I haven't used CentOS, but I assume during installation that a bootloader was installed, GRUB or LILO. Do you not get a choice of which OS to load at boot? You might need to reinstall (or install) a bootloader.
 
Old 10-31-2006, 07:11 AM   #5
syg00
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O.K. - that reference was just that, not the bible. And now it's starting to show its age. If you have a recent PC (last 3-4 years) forget the 1024 cylinder problem.
Old news.

Dual booting means the ability to select from two (or more) systems to boot into - but only one runs. It's not a VM-type implementation.
I was talking about interupting the CentOS boot, not the BIOS boot selection.

I had a look at a CentOS box at work - it does use hiddenmenu. Open a terminal, and enter "su -" (needs the root password). Then "gedit /boot/grub/menu.lst". This is a full screen window editor.
Find the "hiddenmenu" line, and put a "#" character (no quotes) in column 1 - this comments out the line.

Reboot, and you will get the boot menu - with (hopefully) an option to boot windows.

Last edited by syg00; 10-31-2006 at 07:13 AM.
 
Old 10-31-2006, 08:56 AM   #6
pixellany
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Blobman;

I would recommend addressing the questions one at a time.

Here a few things that may help you get oriented:
  1. The bios is only smart enough to look for boot code on drives--specifically sector 1 (aka the mbr). The bios knows nothing about partitions.
  2. Once you tell the bios which drive goes first, it grabs the code in sector 1 and executes it in memory. That code is the first stage of what is called a "bootloader"
  3. The bootloader has a configuration file somewhere---when you have more than one OS, the config file is where the necessary info goes.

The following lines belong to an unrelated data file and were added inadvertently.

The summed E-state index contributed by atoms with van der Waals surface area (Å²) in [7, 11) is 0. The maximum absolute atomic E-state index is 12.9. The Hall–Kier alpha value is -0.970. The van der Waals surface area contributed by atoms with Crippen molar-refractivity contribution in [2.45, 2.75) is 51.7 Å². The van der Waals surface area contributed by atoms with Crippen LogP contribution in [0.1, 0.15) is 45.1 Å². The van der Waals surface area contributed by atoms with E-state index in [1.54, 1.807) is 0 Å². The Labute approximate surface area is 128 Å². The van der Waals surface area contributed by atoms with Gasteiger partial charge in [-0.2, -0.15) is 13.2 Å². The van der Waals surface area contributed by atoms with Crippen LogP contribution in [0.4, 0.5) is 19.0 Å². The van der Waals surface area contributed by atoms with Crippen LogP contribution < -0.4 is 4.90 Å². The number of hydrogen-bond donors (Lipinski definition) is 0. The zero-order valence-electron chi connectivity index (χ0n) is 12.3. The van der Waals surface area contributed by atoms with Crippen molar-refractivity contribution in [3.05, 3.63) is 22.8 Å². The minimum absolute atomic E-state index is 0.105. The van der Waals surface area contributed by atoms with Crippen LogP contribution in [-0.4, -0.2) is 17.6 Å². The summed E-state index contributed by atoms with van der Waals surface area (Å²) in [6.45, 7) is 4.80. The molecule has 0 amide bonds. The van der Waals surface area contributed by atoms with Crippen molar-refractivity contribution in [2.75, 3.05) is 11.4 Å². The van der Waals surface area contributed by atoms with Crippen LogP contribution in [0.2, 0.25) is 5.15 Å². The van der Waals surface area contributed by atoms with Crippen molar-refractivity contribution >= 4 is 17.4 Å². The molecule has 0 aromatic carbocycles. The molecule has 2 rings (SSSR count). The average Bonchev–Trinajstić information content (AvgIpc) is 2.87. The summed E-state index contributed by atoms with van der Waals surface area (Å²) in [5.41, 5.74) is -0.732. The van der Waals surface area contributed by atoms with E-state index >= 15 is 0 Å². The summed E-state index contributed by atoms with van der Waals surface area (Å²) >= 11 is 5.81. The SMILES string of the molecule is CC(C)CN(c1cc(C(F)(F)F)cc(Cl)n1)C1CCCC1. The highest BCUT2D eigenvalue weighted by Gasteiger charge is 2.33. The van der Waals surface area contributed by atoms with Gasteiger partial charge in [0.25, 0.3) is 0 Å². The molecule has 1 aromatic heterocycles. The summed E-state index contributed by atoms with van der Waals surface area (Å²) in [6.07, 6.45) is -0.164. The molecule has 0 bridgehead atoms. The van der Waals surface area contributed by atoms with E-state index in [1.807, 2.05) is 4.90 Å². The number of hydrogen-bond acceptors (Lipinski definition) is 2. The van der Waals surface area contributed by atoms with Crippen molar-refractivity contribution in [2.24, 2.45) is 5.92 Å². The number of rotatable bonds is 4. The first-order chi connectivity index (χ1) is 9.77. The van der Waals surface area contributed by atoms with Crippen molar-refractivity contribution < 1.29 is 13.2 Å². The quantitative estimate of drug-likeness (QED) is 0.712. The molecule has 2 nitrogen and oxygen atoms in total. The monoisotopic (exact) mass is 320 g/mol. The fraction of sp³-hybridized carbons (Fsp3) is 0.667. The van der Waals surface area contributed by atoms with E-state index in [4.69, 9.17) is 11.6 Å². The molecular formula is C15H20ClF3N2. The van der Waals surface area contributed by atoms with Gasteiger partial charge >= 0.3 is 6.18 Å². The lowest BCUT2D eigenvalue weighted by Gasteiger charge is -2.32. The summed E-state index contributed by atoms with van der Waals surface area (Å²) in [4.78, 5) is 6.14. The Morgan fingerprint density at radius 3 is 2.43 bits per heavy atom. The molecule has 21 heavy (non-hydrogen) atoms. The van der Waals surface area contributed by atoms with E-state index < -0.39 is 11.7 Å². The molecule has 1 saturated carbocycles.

4. Anything useful goes on partitions, which are simply "zones" on the hard disk. You must have at least one.
  5. Once you are up and running, you can see what is in other partitions by first "mounting" the partition. Windows does this automatically, but will not recognize Linux partitions. Linux, however, can read NTFS partitions and is starting to have good write capability. Most, however, still recommend using a FAT32 partition for shared data. Another option is to keep all data on Linux partitions, and use a utility in Windows which makes them readable.

Once you have digested this and other help offered, then come back with more questions--one at time

Last edited by pixellany; 10-31-2006 at 08:59 AM.
 
Old 10-31-2006, 09:19 PM   #7
Blobman
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Thanks for your help. I am actaully successfully booting between systems now, but am still confused if I set this up right.

There is a drive in lunx called sda2, then theres a drive next to it thats not called anything. Under properties it says LABEL=

When I mount that drive it says sda2 has already been mounted, and takes me to the sda2 drive. What exactly is going on, do you have any idea?

Like I said before, windows partition that windows made (whatever type that would be), linux partition, swap partition, blank space. So I am not sure if I should worry about this extra glitchy drive I have showing up.

I'm starting to crack the books to figure out how to even make my server run php mysql, and other stuff, but this little bug I haven't run across.

Thank you guys so much for your help,
Cameron

PS, is there any way to partition my harddrives without booting off the install cd, like in default built in tool with linux? I found a tool to format and unmount drives, but thats about it.